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Samburu warriors rock art

  • IASbaba
  • October 27, 2022
  • 0
History and Art and Culture
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In News: Linnaeus University in Sweden and the University of Western Australia initiated a community-led project together with the Samburu to learn about their rock art tradition.

About:

  • The Samburu people in northern Kenya’s Marsabit county are pastoralists.
  •  They migrate from place to place in search of pasture and water for their cattle, goats, sheep and camels.
  • As part of their lifestyle, at the age of 15, Samburu boys leave their villages and go through initiation rituals when they live in rock shelters, which mark the passing from childhood to warriorhood and learn about their protective duties.
  • During this time the young warriors — called lmurran — express themselves by painting images on the rocks.
  • This is one of very few ongoing rock art traditions in the world and therefore, presents a unique chance to know where, when, and why rock art was created.
  • Samburu rock art tradition commemorates real-life events related to the warrior life-world. They express the wishes and expectations of the young men and is made as a leisure activity.
  • Dancing is an important part of Samburu culture and some paintings depict boys and girls dancing together.
  • While there are indeed many rituals in Samburu culture, rock art is not part of such practices.
  • Certainly, there are norms guiding the creation of the rock art, but the artist is free to express himself if the images reflect young men’s experiences.

About Samburu art:

  • The images are made using red, white, yellow and black paint.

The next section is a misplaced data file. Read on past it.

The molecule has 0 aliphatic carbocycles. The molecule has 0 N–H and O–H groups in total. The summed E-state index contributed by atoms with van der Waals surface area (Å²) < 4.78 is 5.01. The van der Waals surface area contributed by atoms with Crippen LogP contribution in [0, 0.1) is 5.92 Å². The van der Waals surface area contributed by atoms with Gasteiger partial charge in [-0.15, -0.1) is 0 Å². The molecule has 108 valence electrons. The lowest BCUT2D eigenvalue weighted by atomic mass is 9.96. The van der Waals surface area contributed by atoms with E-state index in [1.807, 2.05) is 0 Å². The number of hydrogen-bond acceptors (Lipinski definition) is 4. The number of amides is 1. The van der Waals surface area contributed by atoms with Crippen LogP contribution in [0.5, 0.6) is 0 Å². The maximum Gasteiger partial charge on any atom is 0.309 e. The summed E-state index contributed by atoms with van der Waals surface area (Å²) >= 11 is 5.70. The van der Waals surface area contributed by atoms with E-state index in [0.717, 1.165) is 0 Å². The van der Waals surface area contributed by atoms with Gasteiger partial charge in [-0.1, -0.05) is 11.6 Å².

• Before the arrival of Europeans in the 1940s the artists preferred a pigment of red ochre, which was also used for smearing their hair and bodies.
  • The white colour was animal fat, which turns light when it dries. To make black paint they used charcoal.
  • As a binder, all pigments were mixed with fat from slaughtered animals.
  • Today, commercial paint is also used along with more traditional pigments.
  • The oldest rock art the elders remembered was more than 150 years old.
  • When visiting the rock art sites, we saw an intriguing relationship between rock art made by different generations of warriors. Present warriors are inspired by older art, but add their own memories and style and sometimes also the names of the artists.
  • The images become an inter-generational visual culture that reflects and recreates a warrior identity and lifestyle.
  • The artists always have specific people, animals and objects in mind when making their drawings. This is not clearly expressed in the drawings as they lack identifying details.
  • Studying the images doesn’t reveal the artist’s intention. Many of the artworks reflect first hand experiences of the warriors. A bull figure, for example, depicts a bull they slaughtered and ate.

Miscellaneous:

  • Rock art has been made for more than 60,000 years and it exists on every continent except the Antarctic.
  •  Papua New Guinea and parts of Australia are among the few other places where new rock art is still being created, maintained, or repainted like at the Samburu sites.
  • Ancient rock art images offer glimpses of human thoughts and beliefs from times when no written records existed.
  • Marsabit county in northern Kenya is a semi-desert which frequently experiences drought.

Source: Down to Earth

Previous Year Question

Q.1) With reference to the history of Indian rock-cut architecture, consider the following statements: (2013)

  1. The caves at Badami are the oldest surviving rock-cut caves in India.
  2. The Barabar rock-cut caves were originally made for Ajivikas by Emperor Chandragupta Maurya
  3. At Ellora, caves were made for different faiths.

Which of the statements given above is/are correct?

  1. 1 only
  2. 2 and 3 only
  3. 3 only
  4. 1, 2 and 3

 

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